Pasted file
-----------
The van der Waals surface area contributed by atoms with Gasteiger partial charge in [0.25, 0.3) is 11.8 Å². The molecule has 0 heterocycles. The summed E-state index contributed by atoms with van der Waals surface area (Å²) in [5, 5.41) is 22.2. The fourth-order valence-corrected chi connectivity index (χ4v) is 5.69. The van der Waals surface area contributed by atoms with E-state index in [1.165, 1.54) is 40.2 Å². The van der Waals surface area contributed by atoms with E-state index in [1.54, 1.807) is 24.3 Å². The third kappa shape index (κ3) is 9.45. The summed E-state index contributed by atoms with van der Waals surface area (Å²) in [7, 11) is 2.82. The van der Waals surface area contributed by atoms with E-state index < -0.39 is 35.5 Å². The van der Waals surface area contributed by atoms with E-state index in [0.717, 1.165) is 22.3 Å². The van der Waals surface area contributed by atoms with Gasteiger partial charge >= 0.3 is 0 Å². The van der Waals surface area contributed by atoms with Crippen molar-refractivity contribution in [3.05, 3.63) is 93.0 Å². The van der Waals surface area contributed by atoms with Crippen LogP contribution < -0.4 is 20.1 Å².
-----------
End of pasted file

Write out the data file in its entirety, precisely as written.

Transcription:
The van der Waals surface area contributed by atoms with Gasteiger partial charge in [0.25, 0.3) is 11.8 Å². The molecule has 0 heterocycles. The summed E-state index contributed by atoms with van der Waals surface area (Å²) in [5, 5.41) is 22.2. The fourth-order valence-corrected chi connectivity index (χ4v) is 5.69. The van der Waals surface area contributed by atoms with E-state index in [1.165, 1.54) is 40.2 Å². The van der Waals surface area contributed by atoms with E-state index in [1.54, 1.807) is 24.3 Å². The third kappa shape index (κ3) is 9.45. The summed E-state index contributed by atoms with van der Waals surface area (Å²) in [7, 11) is 2.82. The van der Waals surface area contributed by atoms with E-state index < -0.39 is 35.5 Å². The van der Waals surface area contributed by atoms with E-state index in [0.717, 1.165) is 22.3 Å². The van der Waals surface area contributed by atoms with Gasteiger partial charge >= 0.3 is 0 Å². The van der Waals surface area contributed by atoms with Crippen molar-refractivity contribution in [3.05, 3.63) is 93.0 Å². The van der Waals surface area contributed by atoms with Crippen LogP contribution < -0.4 is 20.1 Å².